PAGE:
gms | German Medical Science

57th Annual Meeting of the German Society of Neurosurgery
Joint Meeting with the Japanese Neurosurgical Society

German Society of Neurosurgery (DGNC)

11 - 14 May, Essen

Microsurgery of temporal medio-basal tumors – results from a series of 235 cases

Mikrochirurgie temporo-mediobasaler Tumoren – Ergebnisse einer Serie von 235 Fällen

Meeting Abstract

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  • corresponding author J. Schramm - Neurochirurgische Universitätsklinik, Bonn
  • A.F. Aliashkevich - Wellington Hospital, Neurosurgical Department, Wellington, New Zealand

Deutsche Gesellschaft für Neurochirurgie. Japanische Gesellschaft für Neurochirurgie. 57. Jahrestagung der Deutschen Gesellschaft für Neurochirurgie e.V. (DGNC), Joint Meeting mit der Japanischen Gesellschaft für Neurochirurgie. Essen, 11.-14.05.2006. Düsseldorf, Köln: German Medical Science; 2006. DocFR.11.03

The electronic version of this article is the complete one and can be found online at:

Published: May 8, 2006

© 2006 Schramm et al.
This is an Open Access article distributed under the terms of the Creative Commons Attribution License ( You are free: to Share – to copy, distribute and transmit the work, provided the original author and source are credited.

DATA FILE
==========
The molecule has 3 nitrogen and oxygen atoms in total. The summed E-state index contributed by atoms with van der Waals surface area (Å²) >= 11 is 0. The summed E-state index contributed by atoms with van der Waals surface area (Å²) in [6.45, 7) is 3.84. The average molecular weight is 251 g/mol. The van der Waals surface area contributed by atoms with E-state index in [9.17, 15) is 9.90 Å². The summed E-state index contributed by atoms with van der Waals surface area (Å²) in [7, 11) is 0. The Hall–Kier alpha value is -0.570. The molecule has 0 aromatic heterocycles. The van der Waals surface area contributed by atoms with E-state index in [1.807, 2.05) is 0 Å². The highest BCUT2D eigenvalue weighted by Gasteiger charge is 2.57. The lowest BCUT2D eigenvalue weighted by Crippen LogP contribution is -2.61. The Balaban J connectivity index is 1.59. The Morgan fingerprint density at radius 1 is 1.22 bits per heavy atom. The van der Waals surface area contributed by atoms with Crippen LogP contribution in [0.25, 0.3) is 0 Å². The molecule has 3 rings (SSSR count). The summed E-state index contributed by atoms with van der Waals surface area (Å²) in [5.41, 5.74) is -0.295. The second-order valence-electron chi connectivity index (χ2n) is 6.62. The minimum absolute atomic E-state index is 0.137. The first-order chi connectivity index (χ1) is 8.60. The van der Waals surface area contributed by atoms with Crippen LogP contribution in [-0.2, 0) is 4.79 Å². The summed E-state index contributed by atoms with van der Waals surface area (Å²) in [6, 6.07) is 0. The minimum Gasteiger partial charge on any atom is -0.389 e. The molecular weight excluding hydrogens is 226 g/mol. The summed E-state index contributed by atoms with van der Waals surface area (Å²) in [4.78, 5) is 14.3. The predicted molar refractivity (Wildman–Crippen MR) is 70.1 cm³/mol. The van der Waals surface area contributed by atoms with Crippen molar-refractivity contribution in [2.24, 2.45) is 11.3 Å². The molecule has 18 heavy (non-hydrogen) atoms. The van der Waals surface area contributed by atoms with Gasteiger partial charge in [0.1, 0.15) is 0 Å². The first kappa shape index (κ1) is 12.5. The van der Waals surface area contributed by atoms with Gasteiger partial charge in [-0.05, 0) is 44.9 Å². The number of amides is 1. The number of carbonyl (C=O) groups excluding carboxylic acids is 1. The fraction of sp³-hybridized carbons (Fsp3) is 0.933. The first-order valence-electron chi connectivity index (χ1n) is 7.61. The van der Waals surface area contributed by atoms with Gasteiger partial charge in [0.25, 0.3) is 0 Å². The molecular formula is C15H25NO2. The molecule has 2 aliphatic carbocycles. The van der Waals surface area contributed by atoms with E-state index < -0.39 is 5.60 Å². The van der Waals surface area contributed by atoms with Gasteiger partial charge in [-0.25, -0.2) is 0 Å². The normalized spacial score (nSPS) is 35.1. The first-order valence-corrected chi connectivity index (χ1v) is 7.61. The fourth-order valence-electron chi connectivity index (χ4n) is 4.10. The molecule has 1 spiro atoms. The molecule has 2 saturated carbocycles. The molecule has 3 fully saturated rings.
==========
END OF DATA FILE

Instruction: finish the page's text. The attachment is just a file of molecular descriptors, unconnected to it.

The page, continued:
Objective: To describe different types of temporo-medio-basal tumors (TMB), the approaches, complications and outcomes in a retrospective series.

Methods: 235 patients with TMB-tumors were identified all with preoperative MRI. Symptoms, approaches, technical problems, surgical techniques and outcomes are described.

Results: 235 patients were identified, mean age 35 years, male to female ratio 131/104, left/right 124/112. Seizures were leading symptoms in 214 patients. 38 patients had had prior outside surgery. A tumor classification based on tumor size and location was used. 137 tumors were located anteriorly, 62 posteriorly. 24% of tumors were no bigger than 2 cm, 65% were no bigger than 3.5 cm. The largest tumor groups were astrocytomas (37,9%), gangliogliomas (29.8%), DNTs (11%). 76.2% of all tumors were benign, more mesially located tumors were more frequently benign, as were smaller tumors. For anteriorly located tumors in 71% of cases either a transsylvian exposure or anterior lobectomy was used. The posterior group was mostly removed through a subtemporal approach (75%). Overall subtemporal approaches were used in 19%, transcortical in 6%, transsylvian in 28% and partial lobe resections in 38%. Most frequent neurological complications were transient: dysphasia 4,2%, hemiparesis 5%, and oculomotor disturbance 2,5%. Permanent neurological complications were rare (2.5%) except for a 36% incidence of quadrantanopia and 9 cases of new hemianopia.

Conclusions: This series differs considerably from Yasargil’s limbic tumor series: Many tumors are small, most are benign, and a variety of approaches other than transsylvian were used. These tumors can be operated with a relative degree of safety. Although transient neurological deterioration is not infrequent and certain visual field defects appear unavoidable, it could be demonstrated that tumors in this difficult area can now be operated on successfully.